Category Archives: Math

The Role of Community in Math

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Today's math teachers have a lot to balance. From following the Standards for Mathematical Practice, to incorporating real-life application into math problems, to finding resources that are flexible enough to meet a range of students' needs. 

Cathy Fosnot's Contexts for Learning Mathematics is a rigorous K-6 classroom resource that uses a workshop environment to bring the Standards for Mathematical Practice to life. Rich, authentic contexts provide a backdrop for fostering the use of mathematical models as thinking tools, tenacious problem solving, and the reading and writing of mathematical arguments and justifications to ensure the development of a positive growth mindset.

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What Makes Math Intimidating for Teachers?

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Raising students’ math achievement doesn’t mean ripping up your planning book and starting over. In Accessible Mathematics Steven Leinwand shows how small shifts in the good teaching you already do can make a big difference in student learning. Thoroughly practical and ever-aware of the limits of teachers’ time, Steve gives you everything you need to put his commonsense ideas to use immediately.

In this video, Steve talks about the intimidation that mathematics gives teachers when they are accustomed to simply knowing how to get the right answer, and how to combat it. He states: "the issue of intimidation is a natural tension when you know you're being asked to do things that you're not prepared to do." 

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Shifts and Challenges in Teaching Math

1Math in Practice is a comprehensive, grade-by-grade professional learning resource designed to fit with any math curriculum you are using. It identifies the big ideas of both math content and math teaching, unpacking key instructional strategies and detailing why those strategies are so powerful.

Rather than providing another sequence of lessons and units to take students from the beginning to the end of the year, Math in Practice focuses on developing deep content knowledge, understanding why certain strategies and approaches are most effective, and rethinking our beliefs about what math teaching should be. 

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The Importance of Numeracy

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Building Powerful Numeracy for Middle and High School Students brought the world of research on numeracy at the elementary level to the secondary level, helping teachers build numeracy in their students and showing how that work supports students in understanding higher math. Now, with Lessons and Activities for Building Powerful Numeracy, Pam Harris continues her work by offering lessons and activities that promote her strategies for teaching as much mathematics as possible with as little memorization as possible.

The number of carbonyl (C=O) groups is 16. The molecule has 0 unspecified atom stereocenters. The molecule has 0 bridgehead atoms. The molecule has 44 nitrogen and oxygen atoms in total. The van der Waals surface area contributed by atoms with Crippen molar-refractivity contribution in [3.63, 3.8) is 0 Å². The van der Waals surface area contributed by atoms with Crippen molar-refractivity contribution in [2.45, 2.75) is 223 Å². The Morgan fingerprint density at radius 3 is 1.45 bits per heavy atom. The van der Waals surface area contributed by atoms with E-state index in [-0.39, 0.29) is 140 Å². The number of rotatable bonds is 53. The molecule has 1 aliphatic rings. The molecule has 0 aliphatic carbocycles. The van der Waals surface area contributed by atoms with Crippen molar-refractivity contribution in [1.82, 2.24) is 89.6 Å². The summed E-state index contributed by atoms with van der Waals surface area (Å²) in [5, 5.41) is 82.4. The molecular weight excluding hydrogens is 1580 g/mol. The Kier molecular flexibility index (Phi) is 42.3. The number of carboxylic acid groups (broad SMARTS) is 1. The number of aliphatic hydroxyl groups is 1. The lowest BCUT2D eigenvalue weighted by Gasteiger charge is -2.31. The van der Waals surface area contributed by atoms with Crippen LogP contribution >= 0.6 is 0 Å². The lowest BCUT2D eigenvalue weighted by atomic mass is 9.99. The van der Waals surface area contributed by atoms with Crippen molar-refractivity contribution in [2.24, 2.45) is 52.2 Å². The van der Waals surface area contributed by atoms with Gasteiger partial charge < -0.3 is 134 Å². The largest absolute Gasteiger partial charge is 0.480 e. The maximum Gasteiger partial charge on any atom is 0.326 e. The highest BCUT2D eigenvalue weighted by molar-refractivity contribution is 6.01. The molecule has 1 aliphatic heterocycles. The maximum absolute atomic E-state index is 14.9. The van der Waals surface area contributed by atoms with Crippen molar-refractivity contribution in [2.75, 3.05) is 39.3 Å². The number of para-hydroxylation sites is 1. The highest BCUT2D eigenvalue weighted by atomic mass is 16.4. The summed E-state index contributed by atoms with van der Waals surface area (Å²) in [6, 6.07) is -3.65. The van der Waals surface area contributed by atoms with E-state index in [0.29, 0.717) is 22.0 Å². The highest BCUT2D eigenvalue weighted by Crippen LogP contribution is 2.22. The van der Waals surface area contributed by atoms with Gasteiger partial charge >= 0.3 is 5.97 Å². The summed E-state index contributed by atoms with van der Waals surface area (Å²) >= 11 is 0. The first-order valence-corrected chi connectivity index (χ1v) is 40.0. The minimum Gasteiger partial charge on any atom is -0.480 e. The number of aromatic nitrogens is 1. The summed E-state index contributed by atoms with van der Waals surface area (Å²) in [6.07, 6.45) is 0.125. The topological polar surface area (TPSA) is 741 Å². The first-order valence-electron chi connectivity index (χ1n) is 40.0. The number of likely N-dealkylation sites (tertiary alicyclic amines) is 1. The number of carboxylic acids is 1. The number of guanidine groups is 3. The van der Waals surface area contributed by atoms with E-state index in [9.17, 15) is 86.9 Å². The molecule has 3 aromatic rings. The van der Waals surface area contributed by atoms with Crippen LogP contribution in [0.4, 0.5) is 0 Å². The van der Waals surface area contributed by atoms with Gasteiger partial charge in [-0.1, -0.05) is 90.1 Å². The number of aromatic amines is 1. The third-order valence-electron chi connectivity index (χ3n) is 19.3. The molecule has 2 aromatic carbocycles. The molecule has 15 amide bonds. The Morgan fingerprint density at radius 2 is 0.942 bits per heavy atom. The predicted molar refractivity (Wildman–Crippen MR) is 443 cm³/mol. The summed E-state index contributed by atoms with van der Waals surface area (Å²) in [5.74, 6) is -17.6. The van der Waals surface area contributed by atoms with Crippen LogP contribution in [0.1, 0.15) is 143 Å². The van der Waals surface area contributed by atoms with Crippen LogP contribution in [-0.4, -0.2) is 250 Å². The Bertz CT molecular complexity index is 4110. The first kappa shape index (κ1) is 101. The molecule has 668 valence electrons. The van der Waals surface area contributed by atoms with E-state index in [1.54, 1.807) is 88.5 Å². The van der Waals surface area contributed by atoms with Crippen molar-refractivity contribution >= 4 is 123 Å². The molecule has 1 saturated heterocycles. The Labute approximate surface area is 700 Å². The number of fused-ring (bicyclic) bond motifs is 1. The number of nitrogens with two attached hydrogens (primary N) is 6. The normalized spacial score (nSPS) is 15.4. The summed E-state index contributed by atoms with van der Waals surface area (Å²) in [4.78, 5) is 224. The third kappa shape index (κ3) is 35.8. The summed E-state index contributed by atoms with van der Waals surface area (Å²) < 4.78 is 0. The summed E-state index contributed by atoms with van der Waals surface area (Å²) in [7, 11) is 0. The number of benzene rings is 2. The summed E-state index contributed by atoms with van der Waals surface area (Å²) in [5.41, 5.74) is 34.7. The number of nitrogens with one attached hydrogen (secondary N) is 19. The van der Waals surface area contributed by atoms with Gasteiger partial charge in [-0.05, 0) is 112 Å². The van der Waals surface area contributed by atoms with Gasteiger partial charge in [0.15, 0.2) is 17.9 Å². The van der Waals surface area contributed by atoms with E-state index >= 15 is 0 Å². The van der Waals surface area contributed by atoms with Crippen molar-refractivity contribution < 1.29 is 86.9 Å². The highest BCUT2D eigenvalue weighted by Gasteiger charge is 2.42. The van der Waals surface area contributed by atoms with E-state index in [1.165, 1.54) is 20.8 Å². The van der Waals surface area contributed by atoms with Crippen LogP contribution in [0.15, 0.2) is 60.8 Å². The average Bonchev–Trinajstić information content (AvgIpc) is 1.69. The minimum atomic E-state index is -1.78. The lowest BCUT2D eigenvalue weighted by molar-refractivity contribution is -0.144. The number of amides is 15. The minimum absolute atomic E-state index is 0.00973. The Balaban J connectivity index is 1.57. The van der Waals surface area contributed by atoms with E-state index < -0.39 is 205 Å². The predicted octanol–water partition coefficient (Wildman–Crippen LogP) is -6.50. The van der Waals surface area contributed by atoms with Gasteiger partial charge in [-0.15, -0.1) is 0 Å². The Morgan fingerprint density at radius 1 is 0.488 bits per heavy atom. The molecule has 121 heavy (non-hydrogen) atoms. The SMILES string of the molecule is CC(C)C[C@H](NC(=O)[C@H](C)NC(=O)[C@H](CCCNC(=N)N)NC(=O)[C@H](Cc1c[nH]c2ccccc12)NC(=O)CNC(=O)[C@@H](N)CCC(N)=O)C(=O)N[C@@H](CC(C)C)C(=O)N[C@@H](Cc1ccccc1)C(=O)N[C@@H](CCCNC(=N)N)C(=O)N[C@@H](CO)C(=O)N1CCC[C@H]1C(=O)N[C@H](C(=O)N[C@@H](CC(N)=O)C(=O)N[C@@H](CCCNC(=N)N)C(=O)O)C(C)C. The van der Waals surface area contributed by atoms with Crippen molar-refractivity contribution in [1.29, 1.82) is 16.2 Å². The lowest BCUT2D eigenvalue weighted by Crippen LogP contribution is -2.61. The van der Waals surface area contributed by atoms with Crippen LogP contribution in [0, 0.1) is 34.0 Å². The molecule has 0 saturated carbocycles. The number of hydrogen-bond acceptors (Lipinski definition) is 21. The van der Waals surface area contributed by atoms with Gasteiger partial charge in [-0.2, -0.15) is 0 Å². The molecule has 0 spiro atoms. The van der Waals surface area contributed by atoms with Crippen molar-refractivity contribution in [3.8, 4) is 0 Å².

In the following video, Pam talks about the importance of numeracy and why it's necessary to build numeracy from a young age. "Math is not about memorizing rules," explains Pam, "it's about using relationships and connections. Numeracy is the beginning of that."

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The Resurgence of Inquiry-Based Instruction

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Because inquiry sometimes seems so hard to define, Steph Harvey and Smokey Daniels created the chart below to highlight the contrasts (2015) between it and a "coverage" approach. Notice that they do not label old-school teaching as “traditional.” That’s because progressive, student-centered, and inquiry-based learning is just as strong a strand in the American tradition (think John Dewey, Jerome Bruner, Francis Parker) as the skill-and-drill paradigm that has dominated the last three decades.

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Heinemann Fellow Ian Fleischer on Bringing His Students Back to Loving Math

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A few years ago, I taught a fifth-grade student named Carter.

Carter was a delight. Kind. Soft spoken. Funny.

Often he was curled up around a library book, or, when he wasn’t reading, Carter was usually in some conversation about game strategy: a new chess move, an impressive feat of Minecraft engineering, or the dreaded probability he’d end up on the “wrong” capture the flag team that day.

Carter was seen by all as a “good–at-everything” kid. I also considered him a “math kid.” I didn’t worry about Carter. He’d understand the math. He’d do the work. He’d ace the test. You know, a math kid.

I’ll admit, Carter’s dependability allowed me to concentrate on the rest of my students—ones who didn’t understand or only thought they understood, or who were just plain disengaged.

But Carter? No worries there. He was a lock. Or, so I thought.

One mid-October afternoon, I overheard Carter talking to his good friend Patrick. “Ugh,” Carter said. “I hate math.”

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